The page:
Semantic diversity as a measure of association

The semantic diversity (SD) of a word measures the content variability of the contexts that the word occurs in. The greater the number of dissimilar contexts that a word appears in, the higher the word’s semantic diversity. Jones et al. (2012) showed that a semantic diversity measure provided a superior fit to lexical decision and naming times over a word frequency and contextual diversity count (operationalized as the number of documents or paragraphs that a word occurs in; see Adelman, Brown, & Quesada, 2006).

Subsequent studies have further supported the importance of semantic diversity across various tasks, including spoken word recognition (Johns, Gruenenfelder, Pisoni, & Jones, 2012), natural language learning (Johns, Dye, & Jones, 2016a), and word recognition across aging and bilingualism (Johns, Sheppard, Jones, & Taler, 2016b). All these studies have demonstrated that the semantic diversity of the contexts that words appear in are an important organizational principle of our mental lexicon. Words that appear in more unique contexts are more likely to be needed in new contexts, and thus, are stored more strongly in memory (for a review, see Jones, Dye, & Johns, 2017).

Additionally, contextual and semantic diversity has been shown to be an important information source in child language acquisition and usage (e.g., Hills, Maouene, Riordan, & Smith, 2010; Hsiao & Nation, 2018; Hsiao, Bird, Norris, Pagán, & Nation, 2019; Joseph & Nation, 2018).

Although semantic diversity was not originally built to measure associations between words, it captures this information indirectly. A word that is of high semantic diversity necessarily appears in more distinct contexts across learning, which means that it also co-occurs with a greater number of words. Oppositely, a low semantic diversity word appears in redundant contexts, and thus only co-occurs with a more limited set of words. Given equal frequency of two words, a high semantic diversity word will have a proportionally greater number of associations with other words compared with a word with low semantic diversity. The below simulation using the SDM will validate these assumptions.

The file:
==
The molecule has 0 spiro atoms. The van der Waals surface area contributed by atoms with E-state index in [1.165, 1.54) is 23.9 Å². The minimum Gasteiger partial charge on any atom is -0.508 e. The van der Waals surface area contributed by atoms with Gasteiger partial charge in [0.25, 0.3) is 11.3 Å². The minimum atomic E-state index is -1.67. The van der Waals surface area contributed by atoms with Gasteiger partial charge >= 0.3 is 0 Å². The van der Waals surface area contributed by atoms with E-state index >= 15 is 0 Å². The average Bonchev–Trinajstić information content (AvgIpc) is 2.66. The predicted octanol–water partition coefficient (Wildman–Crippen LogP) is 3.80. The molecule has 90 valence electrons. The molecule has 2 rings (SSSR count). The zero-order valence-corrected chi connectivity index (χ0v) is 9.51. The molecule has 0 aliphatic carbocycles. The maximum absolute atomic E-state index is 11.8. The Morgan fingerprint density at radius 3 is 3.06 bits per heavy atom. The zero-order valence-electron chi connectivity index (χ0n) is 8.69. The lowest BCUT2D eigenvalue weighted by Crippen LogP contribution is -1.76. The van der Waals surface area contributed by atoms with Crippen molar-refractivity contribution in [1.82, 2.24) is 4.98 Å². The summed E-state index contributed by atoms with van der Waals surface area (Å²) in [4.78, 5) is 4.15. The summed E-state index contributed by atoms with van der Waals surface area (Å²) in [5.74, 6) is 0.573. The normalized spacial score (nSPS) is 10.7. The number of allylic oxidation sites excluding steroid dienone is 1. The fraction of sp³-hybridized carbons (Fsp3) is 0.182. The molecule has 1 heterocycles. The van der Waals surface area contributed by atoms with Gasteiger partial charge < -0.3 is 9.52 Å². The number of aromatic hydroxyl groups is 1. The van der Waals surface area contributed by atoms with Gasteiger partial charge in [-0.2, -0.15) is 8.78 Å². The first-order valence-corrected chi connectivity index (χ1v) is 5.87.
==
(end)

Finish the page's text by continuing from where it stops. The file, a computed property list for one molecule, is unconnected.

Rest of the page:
The SDM is a computational model that measures the semantic diversity of words within a corpus by weighting the uniqueness of information that each new context provides, using an expectancy-congruence mechanism (Jones et al., 2012). To accomplish this, words are represented in a Word × Context matrix. A context is operationalized as groups of 20 sentences from a corpus of natural language. Each time the model encounters a new context, a new column is added to the matrix. For words that do not occur in the new context, its value for that column is zero. For each word that occurs in that context, its value for that column is determined by taking the similarity between the current context and the stored meaning of that word (the word’s corresponding row in the matrix). The more dissimilar the current context is compared with past usage, the higher the value is in that column. A word’s semantic diversity value is then the sum of the values in its row (for a formal description of the model, see Jones et al., 2012).

To formally establish the relationship between semantic diversity and word association, we ran the SDM on a set of words with equal frequency but different semantic diversity, and examined how frequency, semantic diversity, number of associations, and strength of associations change as a function of the number of contexts the model experiences. To measure these variables, the SDM was run on 100,000 contexts, from a corpus of young adult books (see Johns, Jones, & Mewhort, 2019). Number of associations was defined as the number of unique words that the target words co-occurred with across learning (equivalent to the degree of a node in a semantic network). Average association strength was calculated by going through each word that a target word co-occurred with and summing the SD values across their joint contexts, and then dividing it by the total number of words that the target word co-occurred with. This will give the average association strength that a word has to other words in the lexicon. The target words used in the simulation are described in the Materials section below, attained from the young adult corpus (see Appendix Table 2).

Figure 1 displays the results of this simulation. Figure 1a shows that the two sets of words are matched on word frequency, while Fig. 1b shows that the word sets diverge on semantic diversity. Figure 1c shows that words with high semantic diversity both occur with a greater number of words (i.e., these words have more associations), and, importantly, Fig. 1d shows that they also have a higher average level of association to those words. This means that words that are high in semantic diversity have both a greater number of associations to other words in the lexicon, and also a stronger level of association to those words.

Fig. 1
figure 1